Knowing that we loved apple butter, our brother bought us a jar from Rise 'n Roll, a local bakery close to an Amish village in Indiana. Since we got back from Indiana, hubby asked me a few times if I wanted to bake bread for the apple butter. His last request was more like a threat: he would eat the apple butter by itself if there's no bread. Haha... He could have gotten bread from a store, but he sweetly waited on my homemade bread.
So one night when he had choir practice, I pulled out my Mennonite recipe book. I found a recipe I exactly needed: white bread. Yeah, I run out of whole wheat flour. Since the CSA season has started, we barely need to go to grocery store. Since grocery shopping is not our favorite thing to do, we like to wait until our grocery list gets long before we do the shopping. I like it that way, at least for now. I love seeing my pantry and refrigerator somewhat empty. That way we know what things need to be used before they get rotten or expired. When I said too bad that it's a white bread, he replied, "at least it's homemade".
White Bread Adapted from More-with-Less Mennonite Cookbook
Ingredients: 1 pkg. dry yeast (7gr)
1/4 c. warm water
1/4 c. sugar
1 1/2 tsp salt
2 Tbs butter
1/2 c. warm water
2 1/2 cup flour
Dissolve dry yeast in 1/4 C warm water until bubbly.
Combine all ingredients, beat with electric mixer until well combined. Add more flour as needed until the dough is not sticking to the side and bottom of bowl. Knead with hand for about 3 minutes.
Place in a bowl, cover with damp cloth. Let rise for 1/2 hour.
Punch down, shape, and place in a greased loaf pans. Cover and let rise until doubled.
Bake at 350'F for 30-35 minutes.
I was happy to be included in our brother's wedding. We arrived in his town on Wednesday. The sugar flowers survived the 8-hour trip. I was relieved, because it was such a hot day. The wedding flowers came on Thursday morning. Since then the countdown began. I was kinda overwhelmed, but I kept it for myself. Pstt... That's one thing about doing flower: it can't be prepared way in advance, so a great stamina and helpers are much needed. Since I was busy doing my task, I didn't have much chance to take picture. So the pictures I am sharing here are from my camera (sorry for the low quality), from my friends, and from dad.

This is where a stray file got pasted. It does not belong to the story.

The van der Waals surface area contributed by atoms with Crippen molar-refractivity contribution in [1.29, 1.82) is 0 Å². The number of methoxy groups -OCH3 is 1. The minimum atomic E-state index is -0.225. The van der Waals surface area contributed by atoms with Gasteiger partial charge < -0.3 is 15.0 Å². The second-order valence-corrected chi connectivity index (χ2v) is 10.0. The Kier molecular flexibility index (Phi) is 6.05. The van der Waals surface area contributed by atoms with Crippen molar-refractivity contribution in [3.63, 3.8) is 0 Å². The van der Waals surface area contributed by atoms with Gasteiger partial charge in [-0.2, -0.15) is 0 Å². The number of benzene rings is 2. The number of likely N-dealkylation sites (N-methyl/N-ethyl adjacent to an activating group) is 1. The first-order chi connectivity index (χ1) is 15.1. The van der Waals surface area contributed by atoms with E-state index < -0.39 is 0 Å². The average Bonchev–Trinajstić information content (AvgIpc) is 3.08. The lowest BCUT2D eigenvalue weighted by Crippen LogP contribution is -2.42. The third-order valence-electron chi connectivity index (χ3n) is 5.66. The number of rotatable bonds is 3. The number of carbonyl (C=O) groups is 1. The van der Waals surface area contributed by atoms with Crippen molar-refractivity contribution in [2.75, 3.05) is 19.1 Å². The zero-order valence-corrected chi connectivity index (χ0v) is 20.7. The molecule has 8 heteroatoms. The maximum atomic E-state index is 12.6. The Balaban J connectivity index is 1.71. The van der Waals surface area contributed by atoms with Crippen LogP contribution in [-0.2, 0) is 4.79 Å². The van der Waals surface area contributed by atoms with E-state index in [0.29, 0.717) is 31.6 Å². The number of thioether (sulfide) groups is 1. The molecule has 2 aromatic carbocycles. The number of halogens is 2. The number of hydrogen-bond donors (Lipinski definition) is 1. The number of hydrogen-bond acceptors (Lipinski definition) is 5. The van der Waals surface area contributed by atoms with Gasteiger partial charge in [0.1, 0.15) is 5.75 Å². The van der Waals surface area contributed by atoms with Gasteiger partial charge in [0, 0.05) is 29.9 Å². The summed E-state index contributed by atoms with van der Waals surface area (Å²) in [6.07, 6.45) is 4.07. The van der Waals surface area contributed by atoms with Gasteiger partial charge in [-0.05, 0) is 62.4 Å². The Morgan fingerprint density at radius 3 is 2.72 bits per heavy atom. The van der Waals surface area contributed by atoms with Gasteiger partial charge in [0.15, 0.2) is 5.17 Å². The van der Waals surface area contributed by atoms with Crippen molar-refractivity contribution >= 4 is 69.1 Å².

Mom and dad were busy also. Mom baked the wedding cake, and dad was a great helper. A week before the wedding day, mom had tried making the cake using "American" ingredients. Even with a box of fresh eggs from a farmers market (she usually gets free-range chicken eggs directly from the farmers), she still said that it was different compare to the result she gets back home. It bothered her but we couldn't tell what's wrong. Her sons and their wives agreed that it tasted just great.
The cake making in progress. Our friends said that the cake tasted "very Indonesian".
I was kinda nervous about the flowers. "Will I have enough flowers? Will they look fine? Will they go along with the rest of the wedding components?" those were questions that kept popping up in my mind.
I could see the pride from our brother to have the wedding cake specially made by his mom. A lot people said the cake was tasty.
The throw away bouquete.
A centerpiece on a batik table runner. Mom and dad brought the table unners from Indonesia.
I love the wedding venue they chose. It's an Amish restaurant in Nappanee, IN. The place is unique and homy. We saw some peacocks peeking in windows the morning we assembled the wedding cake.
The food was fabulous. It's an Amish restaurant after all!